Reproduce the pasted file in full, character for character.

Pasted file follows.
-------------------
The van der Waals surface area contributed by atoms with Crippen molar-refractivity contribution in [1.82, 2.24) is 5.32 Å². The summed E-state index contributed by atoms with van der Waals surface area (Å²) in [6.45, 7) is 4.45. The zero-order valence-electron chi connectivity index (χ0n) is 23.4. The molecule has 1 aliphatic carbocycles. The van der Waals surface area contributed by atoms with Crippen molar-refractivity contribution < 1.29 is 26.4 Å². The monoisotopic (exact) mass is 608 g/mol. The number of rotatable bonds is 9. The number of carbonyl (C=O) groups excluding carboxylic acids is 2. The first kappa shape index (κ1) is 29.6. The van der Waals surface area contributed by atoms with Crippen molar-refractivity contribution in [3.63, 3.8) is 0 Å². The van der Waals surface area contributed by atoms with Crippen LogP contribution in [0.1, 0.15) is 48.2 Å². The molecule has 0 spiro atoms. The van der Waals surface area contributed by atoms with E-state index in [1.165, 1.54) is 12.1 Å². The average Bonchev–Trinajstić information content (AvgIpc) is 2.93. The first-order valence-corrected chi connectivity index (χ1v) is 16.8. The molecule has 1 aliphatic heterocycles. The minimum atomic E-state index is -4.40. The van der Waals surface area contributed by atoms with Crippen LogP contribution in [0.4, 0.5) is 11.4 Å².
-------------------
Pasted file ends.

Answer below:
The van der Waals surface area contributed by atoms with Crippen molar-refractivity contribution in [1.82, 2.24) is 5.32 Å². The summed E-state index contributed by atoms with van der Waals surface area (Å²) in [6.45, 7) is 4.45. The zero-order valence-electron chi connectivity index (χ0n) is 23.4. The molecule has 1 aliphatic carbocycles. The van der Waals surface area contributed by atoms with Crippen molar-refractivity contribution < 1.29 is 26.4 Å². The monoisotopic (exact) mass is 608 g/mol. The number of rotatable bonds is 9. The number of carbonyl (C=O) groups excluding carboxylic acids is 2. The first kappa shape index (κ1) is 29.6. The van der Waals surface area contributed by atoms with Crippen molar-refractivity contribution in [3.63, 3.8) is 0 Å². The van der Waals surface area contributed by atoms with Crippen LogP contribution in [0.1, 0.15) is 48.2 Å². The molecule has 0 spiro atoms. The van der Waals surface area contributed by atoms with E-state index in [1.165, 1.54) is 12.1 Å². The average Bonchev–Trinajstić information content (AvgIpc) is 2.93. The first-order valence-corrected chi connectivity index (χ1v) is 16.8. The molecule has 1 aliphatic heterocycles. The minimum atomic E-state index is -4.40. The van der Waals surface area contributed by atoms with Crippen LogP contribution in [0.4, 0.5) is 11.4 Å².